Lucas finished his personal marathon weary but happy. He told The Daily Progress, "I couldn't believe it when my roommate came back and told me I'd signed up for a 24hour shift, but a change would have meant trouble for everyone, so I decided I might as well go through with it."
The late Rod Collins (Educ '57) is credited with initiating the Exam Marathons. "Rod probably had every idea WTJU went with," Barry says. "He was very inventive, and WTJU was close to his heart." Collins made his personal library of recordings available to the station, providing much of its on-air material. Although his official role at WTJU ended in the early 1960s, he continued to have input into the station.
"There was an electrical charge to him," says William Tandy Young III (Col '76), who met Collins while working at the station in the early 70's. According to Young, Collins had a "mysterious workshop" in the attic of Old Cabell Hall, the home of the station's lint transmitter. There, Collins rigged a connection for WTJU to broadcast National Public Radio's "All Things Considered," which the station carried for about a year.
By 1962, the University had begun to dismantle the Department of Speech and Drama. Professor Wilson had left, and the mission of WTJU seemed uncertain. "The idea of teaching people to use radio professionally was anathema to U.Va.," says Barry. The station broke loose from the department in 1962 and a year later moved its studio from the radio and recording center in Cabell to the basement of Humphreys dormitory. By then, the station's broadcast day extended from 3:00 p.m. to 2:00 a.m. while school was in session. Deejays played classical music almost exclusively, although the marathons had opened up to include occasional rock and jazz programs.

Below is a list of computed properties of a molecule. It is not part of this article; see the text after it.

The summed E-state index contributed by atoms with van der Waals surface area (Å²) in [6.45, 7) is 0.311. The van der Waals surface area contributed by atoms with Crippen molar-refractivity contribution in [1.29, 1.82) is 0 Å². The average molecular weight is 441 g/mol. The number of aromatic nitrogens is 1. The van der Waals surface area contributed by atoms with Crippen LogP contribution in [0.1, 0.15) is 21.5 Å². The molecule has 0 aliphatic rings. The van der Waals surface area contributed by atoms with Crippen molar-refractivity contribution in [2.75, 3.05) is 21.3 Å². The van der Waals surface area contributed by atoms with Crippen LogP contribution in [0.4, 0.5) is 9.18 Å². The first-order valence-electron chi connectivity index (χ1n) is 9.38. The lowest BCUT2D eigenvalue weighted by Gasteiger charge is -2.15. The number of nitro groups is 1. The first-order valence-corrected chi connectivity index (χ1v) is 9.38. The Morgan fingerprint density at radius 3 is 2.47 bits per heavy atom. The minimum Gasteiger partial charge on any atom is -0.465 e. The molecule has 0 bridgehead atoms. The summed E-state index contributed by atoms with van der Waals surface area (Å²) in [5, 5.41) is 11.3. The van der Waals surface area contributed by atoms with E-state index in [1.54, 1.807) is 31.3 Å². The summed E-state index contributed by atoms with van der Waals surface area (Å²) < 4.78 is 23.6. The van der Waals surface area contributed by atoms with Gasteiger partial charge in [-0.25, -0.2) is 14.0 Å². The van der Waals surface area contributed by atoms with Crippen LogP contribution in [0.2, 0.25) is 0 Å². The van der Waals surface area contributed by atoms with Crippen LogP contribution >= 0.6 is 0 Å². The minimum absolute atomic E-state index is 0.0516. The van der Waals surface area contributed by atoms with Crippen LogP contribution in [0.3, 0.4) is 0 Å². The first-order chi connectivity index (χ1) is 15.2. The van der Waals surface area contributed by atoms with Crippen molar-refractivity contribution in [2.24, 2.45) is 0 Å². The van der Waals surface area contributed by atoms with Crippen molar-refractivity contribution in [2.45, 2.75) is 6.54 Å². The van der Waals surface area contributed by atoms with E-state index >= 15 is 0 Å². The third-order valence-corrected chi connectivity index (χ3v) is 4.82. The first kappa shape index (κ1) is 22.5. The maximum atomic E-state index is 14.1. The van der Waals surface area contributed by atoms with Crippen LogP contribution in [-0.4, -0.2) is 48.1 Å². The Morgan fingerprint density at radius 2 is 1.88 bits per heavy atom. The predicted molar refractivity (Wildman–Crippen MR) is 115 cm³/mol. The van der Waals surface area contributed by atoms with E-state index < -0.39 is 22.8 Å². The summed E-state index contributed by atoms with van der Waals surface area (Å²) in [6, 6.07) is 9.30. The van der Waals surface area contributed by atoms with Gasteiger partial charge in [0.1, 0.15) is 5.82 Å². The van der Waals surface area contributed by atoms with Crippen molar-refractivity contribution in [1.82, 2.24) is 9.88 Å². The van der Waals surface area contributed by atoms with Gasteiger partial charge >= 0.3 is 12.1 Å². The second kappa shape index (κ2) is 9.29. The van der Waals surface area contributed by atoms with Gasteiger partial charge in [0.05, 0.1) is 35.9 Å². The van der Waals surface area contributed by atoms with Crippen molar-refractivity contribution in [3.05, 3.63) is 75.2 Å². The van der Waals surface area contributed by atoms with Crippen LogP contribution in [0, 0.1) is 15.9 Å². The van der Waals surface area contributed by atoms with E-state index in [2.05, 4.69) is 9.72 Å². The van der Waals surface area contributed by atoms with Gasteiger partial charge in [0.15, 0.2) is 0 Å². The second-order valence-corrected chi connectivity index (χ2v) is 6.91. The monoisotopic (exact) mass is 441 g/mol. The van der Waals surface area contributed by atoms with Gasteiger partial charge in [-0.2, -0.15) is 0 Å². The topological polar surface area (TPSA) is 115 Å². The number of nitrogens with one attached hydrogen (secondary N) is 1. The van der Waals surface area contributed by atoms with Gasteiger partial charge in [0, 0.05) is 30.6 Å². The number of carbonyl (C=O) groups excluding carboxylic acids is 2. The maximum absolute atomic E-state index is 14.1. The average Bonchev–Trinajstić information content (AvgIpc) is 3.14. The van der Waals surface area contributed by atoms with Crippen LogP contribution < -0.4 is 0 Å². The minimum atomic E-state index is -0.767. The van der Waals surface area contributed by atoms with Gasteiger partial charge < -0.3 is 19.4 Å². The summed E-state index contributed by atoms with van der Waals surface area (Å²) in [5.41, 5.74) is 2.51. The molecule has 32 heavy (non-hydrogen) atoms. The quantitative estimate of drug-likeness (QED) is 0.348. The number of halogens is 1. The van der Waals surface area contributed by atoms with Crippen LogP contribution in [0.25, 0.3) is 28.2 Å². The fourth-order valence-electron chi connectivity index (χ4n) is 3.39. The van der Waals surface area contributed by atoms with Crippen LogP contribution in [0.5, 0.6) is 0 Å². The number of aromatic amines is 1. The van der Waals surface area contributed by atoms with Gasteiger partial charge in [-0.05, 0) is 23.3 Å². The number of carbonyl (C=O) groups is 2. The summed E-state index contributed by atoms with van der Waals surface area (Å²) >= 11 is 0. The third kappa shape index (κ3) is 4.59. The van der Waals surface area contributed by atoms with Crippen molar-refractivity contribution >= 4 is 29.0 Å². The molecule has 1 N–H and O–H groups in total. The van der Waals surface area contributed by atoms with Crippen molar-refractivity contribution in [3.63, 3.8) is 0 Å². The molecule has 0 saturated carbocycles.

With the move to Humphreys came the station's first rise in power, from 10 watts to 250. Unfortunately, the studio was a large dorm room and could hold little more than the barest necessities for a radio station. "It was packed," says Dick Berrong (Col '73). "Everything was wedged in, including the transmitter. It was ungodly hot. Besides, we were all in coats and ties then."
The station soon expanded into the Humphreys chapel and two other rooms. Programming also expanded as rock `n' roll began to wrest some airtime away froth the classical department around 1970. Berrong says that rock programming made its first inroads when rock disc jockeys went on the air at times the station would otherwise have been off the air.
These incursions met with some opposition, and turf wars developed over airtime. "It was all incredibly political," remembers Dave Rogers (Col '69, Educ '81), who has appeared on WTJU for 24 years -- longer than any other announcer. "Whoever got elected to be program director was a key person. Depending on that person's leanings, we would go though a significant schedule revamping every year." He said that establishing détente among the rock, jazz and classical deejays took eight or nine years.